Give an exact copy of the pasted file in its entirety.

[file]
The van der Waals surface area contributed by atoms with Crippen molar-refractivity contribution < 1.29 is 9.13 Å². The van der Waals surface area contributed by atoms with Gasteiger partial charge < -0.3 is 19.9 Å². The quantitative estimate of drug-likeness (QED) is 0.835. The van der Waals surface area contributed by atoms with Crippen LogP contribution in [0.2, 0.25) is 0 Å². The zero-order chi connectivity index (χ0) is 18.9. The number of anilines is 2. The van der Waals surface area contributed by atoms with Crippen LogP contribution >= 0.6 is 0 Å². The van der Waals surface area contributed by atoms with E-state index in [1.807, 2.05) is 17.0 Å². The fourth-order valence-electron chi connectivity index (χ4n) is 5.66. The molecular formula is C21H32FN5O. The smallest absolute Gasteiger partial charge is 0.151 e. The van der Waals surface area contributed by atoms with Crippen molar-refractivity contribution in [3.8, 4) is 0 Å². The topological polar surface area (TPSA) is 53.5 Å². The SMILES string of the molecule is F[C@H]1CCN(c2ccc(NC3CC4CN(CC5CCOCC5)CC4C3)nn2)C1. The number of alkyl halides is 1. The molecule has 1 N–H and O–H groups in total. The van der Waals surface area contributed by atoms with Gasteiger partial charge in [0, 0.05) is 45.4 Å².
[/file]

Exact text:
The van der Waals surface area contributed by atoms with Crippen molar-refractivity contribution < 1.29 is 9.13 Å². The van der Waals surface area contributed by atoms with Gasteiger partial charge < -0.3 is 19.9 Å². The quantitative estimate of drug-likeness (QED) is 0.835. The van der Waals surface area contributed by atoms with Crippen LogP contribution in [0.2, 0.25) is 0 Å². The zero-order chi connectivity index (χ0) is 18.9. The number of anilines is 2. The van der Waals surface area contributed by atoms with Crippen LogP contribution >= 0.6 is 0 Å². The van der Waals surface area contributed by atoms with E-state index in [1.807, 2.05) is 17.0 Å². The fourth-order valence-electron chi connectivity index (χ4n) is 5.66. The molecular formula is C21H32FN5O. The smallest absolute Gasteiger partial charge is 0.151 e. The van der Waals surface area contributed by atoms with Crippen molar-refractivity contribution in [3.8, 4) is 0 Å². The topological polar surface area (TPSA) is 53.5 Å². The SMILES string of the molecule is F[C@H]1CCN(c2ccc(NC3CC4CN(CC5CCOCC5)CC4C3)nn2)C1. The number of alkyl halides is 1. The molecule has 1 N–H and O–H groups in total. The van der Waals surface area contributed by atoms with Gasteiger partial charge in [0, 0.05) is 45.4 Å².